The 40 Most Anticipated Comics of 2018

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IceCreamMan.jpeg Ice Cream Man
Writer: W. Maxwell Prince
Artist: Martin Morazzo
Publisher: Image Comics 
Release Date: January 17
It may not look like it, but Ice Cream Man may be the most unpredictable and unsettling comic on this list. Written by One Week in the Library W. Maxwell Prince with art by his Electric Sublime collaborator Martin Morazzo, Ice Cream Man is a Twilight Zone-like anthology loosely connected by the titular Ice Cream Man (and you should take the “Man” part with a grain of salt). Each issue introduces a new cast and a new tone, from addiction tragedy to a very productive, very poisonous spider. Prince is fast building an unusual resume in comics, and Morazzo’s style recalls the precise line work of greats like Frank Quitely. You’ll never look at ice-cream trucks the same way after this one. Steve Foxe


InfidelMostAnticipated.jpeg Infidel
Writer: Pornshak Pichetshote
Artist: Aaron Campbell
Publisher: Image Comics 
Release Date: March 14
It’s a good time to be a former Vertigo editor: founder Karen Berger is primed to launch her eponymous imprint at Dark Horse, Shelly Bond is digging deeper into Black Crown at IDW, Cliff Chiang continues to amaze on Paper Girls and now Pornshak Pichetshote joins the party with Infidel, a new horror series drawn by The Shadow and James Bond: Felix Leiter artist Aaron Campbell. Pichetshote’s writing debut updates the haunted house for the MAGA era, as a young Muslim woman and her multiracial neighbors move into a building stalked by spirits that feed off of xenophobia and racism. Like Days of Hate, Infidel pulls from the modern tumult to tell a thrilling genre story the way that only comics can, enhanced by Campbell’s shadowy style. Steve Foxe


IsThisGuyForReal.jpeg Is This Guy For Real?
Writer/Artist: Box Brown
Publisher: First Second
Release Date: February 7
Cartoonist Box Brown sure knows how to pick his subjects. Following on the heels of his Andre the Giant biography and his deep dive into the history of Tetris, Brown takes a look at the controversial, confusing, contradictory life of comedian Andy Kaufman. Best known for his role on Taxi, Kaufman excelled as an offbeat stand-up comedian and had a surprisingly successful stint in wrestling before his early death from cancer at age 35, but his various public personas rarely matched his private life. Brown, who employs an appealing simplified cartooning style throughout, takes care to explore why Kaufman constructed these personalities, and what they said about the man behind Latka Gravas and Tony Clifton. Steve Foxe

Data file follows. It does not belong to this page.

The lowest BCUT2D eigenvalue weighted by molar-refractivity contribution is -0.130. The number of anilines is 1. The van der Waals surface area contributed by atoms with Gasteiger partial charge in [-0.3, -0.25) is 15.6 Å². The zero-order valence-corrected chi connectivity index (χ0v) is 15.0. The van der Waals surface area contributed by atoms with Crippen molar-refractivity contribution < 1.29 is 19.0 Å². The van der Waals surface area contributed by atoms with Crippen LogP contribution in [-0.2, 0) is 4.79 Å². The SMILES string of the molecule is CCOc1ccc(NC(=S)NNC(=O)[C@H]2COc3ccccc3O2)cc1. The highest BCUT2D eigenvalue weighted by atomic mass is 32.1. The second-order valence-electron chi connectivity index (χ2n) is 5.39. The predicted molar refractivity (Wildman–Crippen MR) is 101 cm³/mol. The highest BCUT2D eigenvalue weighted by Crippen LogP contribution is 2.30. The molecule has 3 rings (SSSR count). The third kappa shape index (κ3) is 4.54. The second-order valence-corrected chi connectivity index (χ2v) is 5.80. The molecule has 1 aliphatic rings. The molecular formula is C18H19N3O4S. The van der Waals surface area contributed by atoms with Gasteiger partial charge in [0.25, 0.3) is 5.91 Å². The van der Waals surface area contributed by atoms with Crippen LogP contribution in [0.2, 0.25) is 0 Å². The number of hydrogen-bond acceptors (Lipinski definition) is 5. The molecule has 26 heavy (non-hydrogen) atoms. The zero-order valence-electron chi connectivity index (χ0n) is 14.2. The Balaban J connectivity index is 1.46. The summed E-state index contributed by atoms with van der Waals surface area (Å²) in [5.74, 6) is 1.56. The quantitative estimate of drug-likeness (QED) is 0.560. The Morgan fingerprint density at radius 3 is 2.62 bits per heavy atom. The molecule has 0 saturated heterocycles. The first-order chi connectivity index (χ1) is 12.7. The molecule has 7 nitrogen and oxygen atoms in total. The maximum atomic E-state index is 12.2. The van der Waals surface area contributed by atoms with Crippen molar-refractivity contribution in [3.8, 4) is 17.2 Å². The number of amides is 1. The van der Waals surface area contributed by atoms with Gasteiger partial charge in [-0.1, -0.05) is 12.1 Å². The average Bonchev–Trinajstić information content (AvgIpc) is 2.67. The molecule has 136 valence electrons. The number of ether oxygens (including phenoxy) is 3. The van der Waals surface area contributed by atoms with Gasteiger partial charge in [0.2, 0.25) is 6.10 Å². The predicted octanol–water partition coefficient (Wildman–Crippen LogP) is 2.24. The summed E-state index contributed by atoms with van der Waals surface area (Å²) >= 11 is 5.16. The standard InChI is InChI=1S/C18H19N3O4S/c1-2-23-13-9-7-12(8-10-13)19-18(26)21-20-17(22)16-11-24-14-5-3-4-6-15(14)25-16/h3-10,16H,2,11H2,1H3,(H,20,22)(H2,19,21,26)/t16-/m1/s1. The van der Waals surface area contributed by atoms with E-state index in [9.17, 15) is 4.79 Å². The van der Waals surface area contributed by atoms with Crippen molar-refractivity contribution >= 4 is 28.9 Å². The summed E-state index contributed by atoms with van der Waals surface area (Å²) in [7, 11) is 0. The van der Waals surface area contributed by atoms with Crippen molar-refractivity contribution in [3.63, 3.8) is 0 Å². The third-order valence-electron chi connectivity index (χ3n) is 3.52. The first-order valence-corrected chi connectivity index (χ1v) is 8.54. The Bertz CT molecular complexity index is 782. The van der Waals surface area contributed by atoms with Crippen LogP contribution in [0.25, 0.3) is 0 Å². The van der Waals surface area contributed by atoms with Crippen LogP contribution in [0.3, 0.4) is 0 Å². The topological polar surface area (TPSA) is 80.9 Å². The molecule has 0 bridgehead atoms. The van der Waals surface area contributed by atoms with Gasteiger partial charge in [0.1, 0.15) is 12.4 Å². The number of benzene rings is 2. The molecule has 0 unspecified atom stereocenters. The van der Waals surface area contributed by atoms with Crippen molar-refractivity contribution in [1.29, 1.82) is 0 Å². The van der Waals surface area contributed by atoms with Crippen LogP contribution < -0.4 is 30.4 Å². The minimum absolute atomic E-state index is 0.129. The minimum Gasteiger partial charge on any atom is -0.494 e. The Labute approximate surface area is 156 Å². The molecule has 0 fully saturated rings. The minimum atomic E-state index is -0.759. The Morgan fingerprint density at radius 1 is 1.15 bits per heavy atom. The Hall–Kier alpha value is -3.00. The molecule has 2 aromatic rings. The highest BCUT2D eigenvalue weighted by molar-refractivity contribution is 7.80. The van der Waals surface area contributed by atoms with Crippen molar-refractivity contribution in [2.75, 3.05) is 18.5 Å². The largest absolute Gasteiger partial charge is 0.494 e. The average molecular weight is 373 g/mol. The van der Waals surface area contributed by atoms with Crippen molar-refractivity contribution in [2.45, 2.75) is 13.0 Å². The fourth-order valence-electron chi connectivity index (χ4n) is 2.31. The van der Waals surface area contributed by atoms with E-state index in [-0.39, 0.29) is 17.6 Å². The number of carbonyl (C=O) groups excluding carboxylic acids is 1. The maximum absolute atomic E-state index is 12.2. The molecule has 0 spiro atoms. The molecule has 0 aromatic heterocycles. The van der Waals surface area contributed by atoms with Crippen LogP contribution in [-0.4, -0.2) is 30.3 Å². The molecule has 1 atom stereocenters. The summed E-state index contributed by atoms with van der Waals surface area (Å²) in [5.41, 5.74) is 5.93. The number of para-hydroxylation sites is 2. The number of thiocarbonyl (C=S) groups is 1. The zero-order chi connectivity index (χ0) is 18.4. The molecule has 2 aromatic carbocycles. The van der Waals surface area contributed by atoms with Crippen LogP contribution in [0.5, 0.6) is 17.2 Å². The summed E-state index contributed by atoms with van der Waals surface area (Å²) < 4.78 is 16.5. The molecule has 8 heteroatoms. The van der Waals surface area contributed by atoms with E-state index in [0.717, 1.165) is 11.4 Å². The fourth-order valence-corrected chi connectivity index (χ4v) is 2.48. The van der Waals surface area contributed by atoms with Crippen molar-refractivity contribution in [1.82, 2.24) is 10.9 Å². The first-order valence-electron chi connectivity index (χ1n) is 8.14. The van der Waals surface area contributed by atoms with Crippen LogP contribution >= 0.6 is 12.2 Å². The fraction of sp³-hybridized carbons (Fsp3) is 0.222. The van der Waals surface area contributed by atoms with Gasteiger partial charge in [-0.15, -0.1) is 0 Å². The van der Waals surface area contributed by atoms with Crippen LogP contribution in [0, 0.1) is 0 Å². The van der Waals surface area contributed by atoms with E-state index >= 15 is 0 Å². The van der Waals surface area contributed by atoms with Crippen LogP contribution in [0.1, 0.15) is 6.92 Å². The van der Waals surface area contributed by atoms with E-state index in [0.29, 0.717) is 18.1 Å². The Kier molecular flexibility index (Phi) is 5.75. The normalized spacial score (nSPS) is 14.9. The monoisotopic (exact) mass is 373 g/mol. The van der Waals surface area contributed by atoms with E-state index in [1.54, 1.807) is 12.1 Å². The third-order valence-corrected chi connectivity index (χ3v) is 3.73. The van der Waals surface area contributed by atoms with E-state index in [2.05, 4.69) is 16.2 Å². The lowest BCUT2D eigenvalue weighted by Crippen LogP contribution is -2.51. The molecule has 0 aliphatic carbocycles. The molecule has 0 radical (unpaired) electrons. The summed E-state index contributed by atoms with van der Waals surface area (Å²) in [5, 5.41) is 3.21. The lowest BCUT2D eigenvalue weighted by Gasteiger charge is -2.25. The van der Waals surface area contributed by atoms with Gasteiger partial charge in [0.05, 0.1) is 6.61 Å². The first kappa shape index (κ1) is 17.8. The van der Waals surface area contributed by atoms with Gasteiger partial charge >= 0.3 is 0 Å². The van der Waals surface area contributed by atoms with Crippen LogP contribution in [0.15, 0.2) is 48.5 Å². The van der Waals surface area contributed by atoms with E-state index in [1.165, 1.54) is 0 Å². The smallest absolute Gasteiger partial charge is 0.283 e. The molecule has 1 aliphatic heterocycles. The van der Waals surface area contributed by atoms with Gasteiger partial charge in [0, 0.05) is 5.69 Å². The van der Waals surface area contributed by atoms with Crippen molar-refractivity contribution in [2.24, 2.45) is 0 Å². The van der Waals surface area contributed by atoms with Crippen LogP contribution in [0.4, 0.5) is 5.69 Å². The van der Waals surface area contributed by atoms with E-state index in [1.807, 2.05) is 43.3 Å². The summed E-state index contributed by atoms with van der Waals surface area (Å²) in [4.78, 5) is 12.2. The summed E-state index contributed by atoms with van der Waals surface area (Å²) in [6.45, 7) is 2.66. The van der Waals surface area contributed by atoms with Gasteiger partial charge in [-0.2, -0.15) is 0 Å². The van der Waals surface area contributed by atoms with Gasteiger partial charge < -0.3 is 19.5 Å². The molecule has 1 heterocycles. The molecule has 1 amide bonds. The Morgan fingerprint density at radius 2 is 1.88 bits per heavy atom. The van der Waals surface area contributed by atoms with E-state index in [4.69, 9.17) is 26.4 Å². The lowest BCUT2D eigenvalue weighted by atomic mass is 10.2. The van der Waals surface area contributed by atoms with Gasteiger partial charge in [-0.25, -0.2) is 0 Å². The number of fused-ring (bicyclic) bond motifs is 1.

Motherlands.jpg Motherlands
Writer: Simon Spurrier
Artist: Rachael Stott
Publisher: Vertigo/ DC Comics 
Release Date: January 31
Despite the wellspring of Vertigo inspiration across the comics industry, from IDW’s Black Crown to many Image titles to DC’s own Young Animal imprint, the storied mature readers line has kept a modest title count in recent years. This month, The Spire auteur Simon Spurrier and Sex Criminals and The Wicked + The Divine contributor Rachael Stott bring us Motherlands, a six-issue mini-series set in a future awash with alternate realities, where the biggest celebrities are bounty hunters capable of tracking science criminals across different timelines and worlds. Protagonist Tab finds herself chasing a bounty so big she’ll need help from her greatest foil: her own mother, once the most feared bounty hunter in the business. With a mix of mother/daughter comedy and world-hopping action, Motherlands bodes well for Vertigo. Keep an eye out for Joshua Williamson and Riley Rossmo’s Deathbed too, joining Motherlands at Vertigo next month. Steve Foxe


MyFavoriteThingisMonsters2.jpg My Favorite Thing Is Monsters, Vol. 2
Writer/Artist: Emil Ferris
Publisher: Fantagraphics 
Release Date: August 14
Possibly the most anticipated indie book of the year, the second half of Emil Ferris’s explosive, intense story that addresses social unrest in 1960s Chicago (with strong parallels to today) doesn’t drop until August, so that’s a long time to anticipate. Ferris’ ballpoint-heavy, lovingly cross-hatched drawings take time, both to draw and to look at, so it’ll probably be worth the wait, but still… Hillary Brown


NewMutantsDeadSouls.jpeg New Mutants: Dead Souls
Writer: Matthew Rosenberg
Artist: Adam Gorham
Publisher: Marvel Comics 
Release Date: March 14